I’ve been thinking about the idea of community lately, especially as it relates to Lubbock.
Community can mean lots of things. The sense of community I’m thinking about today is city-sized: the community of Plainview, the community of Lubbock, the community of Austin, the community of Dallas, and so forth. The sense of community I’m thinking of today can tell us how two complete strangers might interact when they meet each other for the first time, if the odds favor them meeting at all.
Lubbock is my hometown, and I enjoy living here. However, I have some concerns about how Lubbock has grown over its 100 years — obstacles that hinder us when it comes to growing as a community-at-large.
First, cars. Lubbock is a city designed from the ground up for the automobile age. We pass strangers all day long in our cars and never know who is sitting behind steel and glass a few feet from us. Because of this, we are missing out on the very basic community knowledge of who lives here. We tend to think Lubbock is populated only with the people we meet at our destinations, which are usually self-selected. Contrast this to a city like New York or Chicago, where one can see all sorts of people on the train, the bus, the street.
Second, space. Part of living in a city built for the automobile age is that our buildings are far apart to accommodate our wide streets. Even residential streets in Lubbock are bigger than business thoroughfares in many cities. Every extra yard between your house and the one across the street makes it less likely that you will ever meet your neighbors.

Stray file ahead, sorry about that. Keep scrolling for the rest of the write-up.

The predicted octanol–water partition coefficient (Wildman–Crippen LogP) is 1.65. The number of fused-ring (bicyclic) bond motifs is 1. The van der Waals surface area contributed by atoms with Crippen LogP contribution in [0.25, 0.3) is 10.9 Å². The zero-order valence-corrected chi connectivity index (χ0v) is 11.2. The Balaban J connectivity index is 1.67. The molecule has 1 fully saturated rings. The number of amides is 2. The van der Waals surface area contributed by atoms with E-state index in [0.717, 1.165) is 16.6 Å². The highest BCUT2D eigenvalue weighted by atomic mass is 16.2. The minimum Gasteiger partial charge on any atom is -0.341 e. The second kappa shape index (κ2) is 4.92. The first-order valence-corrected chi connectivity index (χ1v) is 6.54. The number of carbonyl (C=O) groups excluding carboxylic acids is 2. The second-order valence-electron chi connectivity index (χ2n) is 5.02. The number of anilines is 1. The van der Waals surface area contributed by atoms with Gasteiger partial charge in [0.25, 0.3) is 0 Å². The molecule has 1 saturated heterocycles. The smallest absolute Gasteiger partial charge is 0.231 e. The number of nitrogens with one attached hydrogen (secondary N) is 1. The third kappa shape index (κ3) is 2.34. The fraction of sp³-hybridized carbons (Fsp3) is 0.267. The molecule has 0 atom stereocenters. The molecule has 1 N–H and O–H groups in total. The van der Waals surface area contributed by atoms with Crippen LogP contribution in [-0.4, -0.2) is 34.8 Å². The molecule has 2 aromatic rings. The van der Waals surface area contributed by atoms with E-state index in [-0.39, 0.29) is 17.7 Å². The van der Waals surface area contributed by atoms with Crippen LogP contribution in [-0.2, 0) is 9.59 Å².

(There is a positive side to the wide open space, captured beautifully by Molly Ivins: “Once you have been to Lubbock, it feels like freedom and everywhere else feels like jail.”)
Third, residential construction. Lubbock has primarily single-family dwellings, spaced farther apart as you get farther from downtown. Most Lubbock residents will never meet their neighbors in the stairwell or common yard because we don’t tend to have those things.
My point is that these factors make it harder for us to find common cause with those geographically near us, and therefore it is more difficult for Lubbock citizens to organize.
(Lubbock is also a conservative’s paradise for the same reasons. Everyone knows that urban areas tend to be more liberal/progressive than rural areas, but I think it’s a little more complicated than that. I think that the places in which people encounter the most strangers are the most liberal, and the places where people never have to meet anyone new tend to be the most conservative.)
However, Lubbock is not totally adrift as a suburb of itself; some neighborhoods have figured out how to organize in spite of our area’s obstacles. For instance, Heart of Lubbock has a very organized neighborhood association. South Overton, Tech Terrace, and Guadalupe also come to mind as examples of well-organized neighborhoods.
Furthermore, I am hopeful that our isolated/insular community-at-large will improve because of the age we live in. With President Obama as an organizer-in-chief, maybe our detached, separated situation will change for the better. Also, now we can find each other on the internet, which can reconnect us face-to-face. Those of us concerned about our community detachment can find each other online and work together to do something about it offline.